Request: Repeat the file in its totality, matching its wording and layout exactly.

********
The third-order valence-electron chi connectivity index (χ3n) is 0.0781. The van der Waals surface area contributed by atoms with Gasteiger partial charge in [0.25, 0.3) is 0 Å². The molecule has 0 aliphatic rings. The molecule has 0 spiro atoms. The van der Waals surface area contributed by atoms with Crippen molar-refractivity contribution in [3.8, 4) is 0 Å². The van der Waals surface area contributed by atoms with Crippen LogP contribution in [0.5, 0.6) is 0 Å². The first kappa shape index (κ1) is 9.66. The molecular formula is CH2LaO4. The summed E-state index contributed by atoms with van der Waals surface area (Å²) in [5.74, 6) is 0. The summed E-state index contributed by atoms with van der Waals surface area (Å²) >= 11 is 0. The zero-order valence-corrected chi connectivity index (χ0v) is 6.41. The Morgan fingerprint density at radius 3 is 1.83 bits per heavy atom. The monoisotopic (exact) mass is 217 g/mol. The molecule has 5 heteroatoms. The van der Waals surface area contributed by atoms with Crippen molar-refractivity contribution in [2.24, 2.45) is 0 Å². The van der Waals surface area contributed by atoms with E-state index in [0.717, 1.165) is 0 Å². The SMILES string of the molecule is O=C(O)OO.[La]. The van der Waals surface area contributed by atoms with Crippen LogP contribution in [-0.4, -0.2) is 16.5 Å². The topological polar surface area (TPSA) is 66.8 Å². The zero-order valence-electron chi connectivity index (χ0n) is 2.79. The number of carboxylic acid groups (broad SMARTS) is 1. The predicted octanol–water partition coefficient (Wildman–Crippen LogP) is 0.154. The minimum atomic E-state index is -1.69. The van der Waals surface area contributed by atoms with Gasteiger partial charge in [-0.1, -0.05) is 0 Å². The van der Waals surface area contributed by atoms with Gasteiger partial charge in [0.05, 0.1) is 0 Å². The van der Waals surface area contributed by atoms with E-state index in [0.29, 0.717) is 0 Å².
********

The third-order valence-electron chi connectivity index (χ3n) is 0.0781. The van der Waals surface area contributed by atoms with Gasteiger partial charge in [0.25, 0.3) is 0 Å². The molecule has 0 aliphatic rings. The molecule has 0 spiro atoms. The van der Waals surface area contributed by atoms with Crippen molar-refractivity contribution in [3.8, 4) is 0 Å². The van der Waals surface area contributed by atoms with Crippen LogP contribution in [0.5, 0.6) is 0 Å². The first kappa shape index (κ1) is 9.66. The molecular formula is CH2LaO4. The summed E-state index contributed by atoms with van der Waals surface area (Å²) in [5.74, 6) is 0. The summed E-state index contributed by atoms with van der Waals surface area (Å²) >= 11 is 0. The zero-order valence-corrected chi connectivity index (χ0v) is 6.41. The Morgan fingerprint density at radius 3 is 1.83 bits per heavy atom. The monoisotopic (exact) mass is 217 g/mol. The molecule has 5 heteroatoms. The van der Waals surface area contributed by atoms with Crippen molar-refractivity contribution in [2.24, 2.45) is 0 Å². The van der Waals surface area contributed by atoms with E-state index in [0.717, 1.165) is 0 Å². The SMILES string of the molecule is O=C(O)OO.[La]. The van der Waals surface area contributed by atoms with Crippen LogP contribution in [-0.4, -0.2) is 16.5 Å². The topological polar surface area (TPSA) is 66.8 Å². The zero-order valence-electron chi connectivity index (χ0n) is 2.79. The number of carboxylic acid groups (broad SMARTS) is 1. The predicted octanol–water partition coefficient (Wildman–Crippen LogP) is 0.154. The minimum atomic E-state index is -1.69. The van der Waals surface area contributed by atoms with Gasteiger partial charge in [-0.1, -0.05) is 0 Å². The van der Waals surface area contributed by atoms with Gasteiger partial charge in [0.05, 0.1) is 0 Å². The van der Waals surface area contributed by atoms with E-state index in [0.29, 0.717) is 0 Å².